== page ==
A more difficult weather day today, with highly varied conditions that were tricky to predict and navigate. Of the 80 pilots here (yes, that’s the correct total number), just 55 were able to complete today’s task.
Club class (which is always launched first) had it a bit easier, needing to use less of the “overmature” weather at the end of the day. The US Club class team all got around, but felt their choice of an early start time (which the forecast and pre-start conditions seemed to call for) wound up not being the right choice.
Michael Marshall was among 17 pilots in Standard class who outlanded, in his case near the northwest turn area late in the task. His field was a good one and the retrieve posed no problems. (Given the tricky weather that can be expected during a long contest in eastern Europe, it’s good to be flying in a flat task area with a large number of good agricultural fields.)
I thought it might be useful to tally up the pilots and gliders in this contest. Club class has 44 entries from 18 countries. Here are aircraft types and quantities:
LS-4 – 14
ASW-19 – 7
LS-1 – 4
DG-300 – 3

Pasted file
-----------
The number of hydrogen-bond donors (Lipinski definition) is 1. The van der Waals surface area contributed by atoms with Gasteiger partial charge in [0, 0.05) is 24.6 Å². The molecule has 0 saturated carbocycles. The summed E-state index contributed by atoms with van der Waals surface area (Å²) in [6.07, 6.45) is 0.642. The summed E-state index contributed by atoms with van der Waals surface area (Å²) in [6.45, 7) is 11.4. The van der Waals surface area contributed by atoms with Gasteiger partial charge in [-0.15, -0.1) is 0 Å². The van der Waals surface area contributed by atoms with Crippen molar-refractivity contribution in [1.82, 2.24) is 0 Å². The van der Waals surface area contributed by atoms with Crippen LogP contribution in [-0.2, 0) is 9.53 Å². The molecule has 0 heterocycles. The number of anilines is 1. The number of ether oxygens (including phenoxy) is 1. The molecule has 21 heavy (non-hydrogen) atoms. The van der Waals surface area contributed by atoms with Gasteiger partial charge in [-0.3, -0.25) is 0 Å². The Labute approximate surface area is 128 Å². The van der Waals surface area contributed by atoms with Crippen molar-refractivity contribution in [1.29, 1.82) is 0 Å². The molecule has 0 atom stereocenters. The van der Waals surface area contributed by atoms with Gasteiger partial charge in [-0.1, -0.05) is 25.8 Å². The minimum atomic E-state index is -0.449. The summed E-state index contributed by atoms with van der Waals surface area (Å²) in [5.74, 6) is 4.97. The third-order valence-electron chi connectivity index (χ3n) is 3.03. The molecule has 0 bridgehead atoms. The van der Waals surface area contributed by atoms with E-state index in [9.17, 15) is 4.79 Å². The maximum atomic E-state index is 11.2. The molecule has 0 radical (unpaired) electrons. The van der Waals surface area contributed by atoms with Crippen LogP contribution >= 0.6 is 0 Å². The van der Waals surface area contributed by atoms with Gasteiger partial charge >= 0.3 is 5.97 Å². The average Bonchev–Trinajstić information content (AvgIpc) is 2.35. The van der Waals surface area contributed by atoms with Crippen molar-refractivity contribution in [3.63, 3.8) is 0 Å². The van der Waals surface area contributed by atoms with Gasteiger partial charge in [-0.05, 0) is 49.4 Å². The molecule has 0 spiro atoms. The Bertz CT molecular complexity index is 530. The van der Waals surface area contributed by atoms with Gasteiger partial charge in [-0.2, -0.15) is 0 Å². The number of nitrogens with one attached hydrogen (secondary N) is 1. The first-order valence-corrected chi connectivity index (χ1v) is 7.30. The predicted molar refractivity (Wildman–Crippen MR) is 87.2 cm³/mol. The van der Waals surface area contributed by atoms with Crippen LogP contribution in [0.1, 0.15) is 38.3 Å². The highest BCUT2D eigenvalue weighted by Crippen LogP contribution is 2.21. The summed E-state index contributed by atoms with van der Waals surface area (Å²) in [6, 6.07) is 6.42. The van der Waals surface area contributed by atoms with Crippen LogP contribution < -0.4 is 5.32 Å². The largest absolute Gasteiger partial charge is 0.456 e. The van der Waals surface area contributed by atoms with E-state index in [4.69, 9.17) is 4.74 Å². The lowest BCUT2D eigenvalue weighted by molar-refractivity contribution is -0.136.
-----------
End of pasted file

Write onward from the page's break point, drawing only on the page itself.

Jantar Std – 3
Pegasus – 3
Std Cirrus – 3
ASW-15 – 2
ASW-20 – 2
Discus – 1
LS-3 – 1
LS-7 – 1
Standard class has 36 entries from 16 countries. Here are aircraft types and quantities:
LS-8 – 19
Discus 2 – 15
Discus – 1
LAK-17 – 1
The Club class glider breakdown represents a significant change from recent events, unquestionable due to changes in the handicaps of various models. Until recently, the list would have included many more Std Cirrus models and a good number of Libelles. But these have lost their luster in favor of newer, higher performance models (most significantly, the LS-4) that now carry more favorable handicaps.
Standard class remains as it has been for a very long time, with just two popular models. With the possible exception of those who own one, few pilots feel there’s much to choose between the Discus 2 and the LS-8.
Of the 18 countries represented here, all but 2 (Australia and USA) are European. It’s a bit disappointing not to see anyone from New Zealand, Canada or South America. Without question the cost of competing far from home is a significant hurdle, but this probably also indicates a decline in soaring participation.
Leigh’s connection to soaring and competition is through her husband, SZ, for whom she’s crewed for 44 years. She’s a passionate supporter of the US Teams and loves contest reporting. She currently resides in both Steamboat Springs, Co. and Greenville, SC.